The proposed clampdown on payday loan firms’ advertising could stretch to an outright ban – which cigarette brands have been subject to for over a decade – following a Whitehall summit.
The boss of the new watchdog, the Financial Conduct Authority, which takes over regulation of the loans market next April, said a ban was just one of the proposals on the table.
Martin Wheatley was speaking following a summit of lenders, regulators, charities and ministers intended to address deep-rooted problems in the industry.
“If payday loan companies are genuinely targeting a particular income bracket- people with jobs – why do they advertise on daytime television,” he told the BBC. “It’s clear the industry must not wait for new rules to come in and must clean up its act without delay.”
Payday lenders have faced fierce criticism virtually since the market launched five years ago, amid accusations they target to people who cannot afford to repay their debts.
The Government had already proposed a raft of advertising restrictions, in March, with talks between the Advertising Standards Authority, Consumer Minister Jo Swinson and Treasury Minister Sajid Javid to discuss greater responsibility in advertising.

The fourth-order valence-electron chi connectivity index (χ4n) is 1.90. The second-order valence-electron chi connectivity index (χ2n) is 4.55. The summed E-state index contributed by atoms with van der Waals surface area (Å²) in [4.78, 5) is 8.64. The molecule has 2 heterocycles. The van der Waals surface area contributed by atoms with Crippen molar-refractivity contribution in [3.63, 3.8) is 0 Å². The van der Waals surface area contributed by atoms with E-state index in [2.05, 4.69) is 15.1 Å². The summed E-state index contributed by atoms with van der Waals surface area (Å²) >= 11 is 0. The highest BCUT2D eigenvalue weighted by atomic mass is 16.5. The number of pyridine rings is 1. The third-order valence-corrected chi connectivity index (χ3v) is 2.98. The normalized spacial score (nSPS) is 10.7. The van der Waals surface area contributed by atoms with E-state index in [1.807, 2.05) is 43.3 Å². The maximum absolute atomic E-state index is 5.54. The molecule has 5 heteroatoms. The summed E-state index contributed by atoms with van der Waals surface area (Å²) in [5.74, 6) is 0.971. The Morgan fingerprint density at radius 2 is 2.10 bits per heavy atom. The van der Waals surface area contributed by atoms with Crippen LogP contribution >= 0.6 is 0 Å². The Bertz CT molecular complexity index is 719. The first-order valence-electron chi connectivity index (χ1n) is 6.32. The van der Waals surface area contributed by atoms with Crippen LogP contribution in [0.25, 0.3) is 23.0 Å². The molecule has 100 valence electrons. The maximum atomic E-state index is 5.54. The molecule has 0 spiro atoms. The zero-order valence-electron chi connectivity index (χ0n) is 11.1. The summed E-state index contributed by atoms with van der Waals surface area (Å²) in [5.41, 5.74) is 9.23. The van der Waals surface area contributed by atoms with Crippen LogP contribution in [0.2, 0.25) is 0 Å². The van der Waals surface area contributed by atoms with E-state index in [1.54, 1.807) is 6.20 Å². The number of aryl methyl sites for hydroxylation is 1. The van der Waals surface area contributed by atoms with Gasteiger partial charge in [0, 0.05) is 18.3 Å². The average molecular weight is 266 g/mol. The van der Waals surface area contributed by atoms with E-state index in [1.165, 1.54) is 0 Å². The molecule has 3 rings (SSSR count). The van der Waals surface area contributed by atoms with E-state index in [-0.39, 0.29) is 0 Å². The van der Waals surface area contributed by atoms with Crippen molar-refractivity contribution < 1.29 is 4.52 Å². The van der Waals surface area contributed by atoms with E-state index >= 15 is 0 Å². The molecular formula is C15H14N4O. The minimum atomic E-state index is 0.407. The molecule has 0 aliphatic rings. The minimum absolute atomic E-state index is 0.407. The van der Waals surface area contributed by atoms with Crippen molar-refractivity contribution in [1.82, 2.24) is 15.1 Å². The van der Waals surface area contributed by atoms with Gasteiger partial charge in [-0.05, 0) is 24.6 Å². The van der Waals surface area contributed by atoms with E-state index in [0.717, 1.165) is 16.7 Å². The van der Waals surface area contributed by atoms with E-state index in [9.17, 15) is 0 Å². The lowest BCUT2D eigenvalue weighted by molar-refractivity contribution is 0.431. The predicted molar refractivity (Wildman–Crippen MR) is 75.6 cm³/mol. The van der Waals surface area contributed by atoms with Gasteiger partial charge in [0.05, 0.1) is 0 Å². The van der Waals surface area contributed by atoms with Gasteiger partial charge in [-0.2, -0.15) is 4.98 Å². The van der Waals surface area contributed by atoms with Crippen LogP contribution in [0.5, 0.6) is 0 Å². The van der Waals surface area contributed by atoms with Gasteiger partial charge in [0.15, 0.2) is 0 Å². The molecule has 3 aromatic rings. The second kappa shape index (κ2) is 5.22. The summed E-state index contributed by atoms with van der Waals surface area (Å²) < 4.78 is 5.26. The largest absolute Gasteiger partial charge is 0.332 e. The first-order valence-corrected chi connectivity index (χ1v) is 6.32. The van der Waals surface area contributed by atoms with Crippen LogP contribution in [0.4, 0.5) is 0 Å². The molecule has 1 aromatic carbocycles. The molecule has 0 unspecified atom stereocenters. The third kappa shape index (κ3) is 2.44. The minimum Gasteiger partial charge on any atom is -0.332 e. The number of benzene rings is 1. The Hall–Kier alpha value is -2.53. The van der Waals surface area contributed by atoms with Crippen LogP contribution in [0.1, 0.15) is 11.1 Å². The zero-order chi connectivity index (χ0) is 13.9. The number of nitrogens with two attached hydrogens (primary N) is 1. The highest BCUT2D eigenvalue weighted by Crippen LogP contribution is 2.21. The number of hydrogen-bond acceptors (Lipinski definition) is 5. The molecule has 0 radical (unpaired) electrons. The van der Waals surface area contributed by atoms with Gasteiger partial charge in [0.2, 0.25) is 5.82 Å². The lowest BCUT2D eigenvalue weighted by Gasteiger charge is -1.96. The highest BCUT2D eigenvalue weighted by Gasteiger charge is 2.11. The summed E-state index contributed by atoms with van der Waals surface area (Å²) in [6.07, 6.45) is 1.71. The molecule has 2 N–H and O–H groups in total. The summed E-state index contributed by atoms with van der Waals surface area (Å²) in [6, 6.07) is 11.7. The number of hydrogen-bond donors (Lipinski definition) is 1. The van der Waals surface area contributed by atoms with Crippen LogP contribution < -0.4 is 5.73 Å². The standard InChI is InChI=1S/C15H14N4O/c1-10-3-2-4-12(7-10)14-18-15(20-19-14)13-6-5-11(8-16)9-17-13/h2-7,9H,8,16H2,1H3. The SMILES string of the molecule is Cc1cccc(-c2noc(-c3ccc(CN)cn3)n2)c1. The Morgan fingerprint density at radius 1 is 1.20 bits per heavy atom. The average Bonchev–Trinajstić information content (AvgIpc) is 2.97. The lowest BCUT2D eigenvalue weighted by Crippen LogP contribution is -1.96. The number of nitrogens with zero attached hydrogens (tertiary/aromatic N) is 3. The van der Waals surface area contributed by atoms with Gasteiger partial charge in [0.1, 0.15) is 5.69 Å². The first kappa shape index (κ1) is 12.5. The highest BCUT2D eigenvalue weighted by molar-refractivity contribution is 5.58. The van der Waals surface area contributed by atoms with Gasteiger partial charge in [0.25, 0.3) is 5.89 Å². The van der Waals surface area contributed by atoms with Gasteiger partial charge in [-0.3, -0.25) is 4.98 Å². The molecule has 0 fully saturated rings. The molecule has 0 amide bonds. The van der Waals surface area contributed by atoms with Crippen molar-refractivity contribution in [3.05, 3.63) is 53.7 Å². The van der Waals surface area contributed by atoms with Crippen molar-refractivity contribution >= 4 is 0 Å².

Javid said the takeover by the FCA would mark a step change in the regulation of the industry. He added: “They now have to deal with a regulator with some real teeth. They are going to feel the hand of the regulator on their shoulder and they better get used to it.
“If there is any evidence of irresponsible lending, bad practice or rogue lenders, the regulators have a very important power independently to intervene in that market and to change the rules.”
At the end of May, the OFT came under fire from a Parliamentary Committee, which accused the regulator of being “ineffective and timid in the extreme” in dealing with payday lenders.
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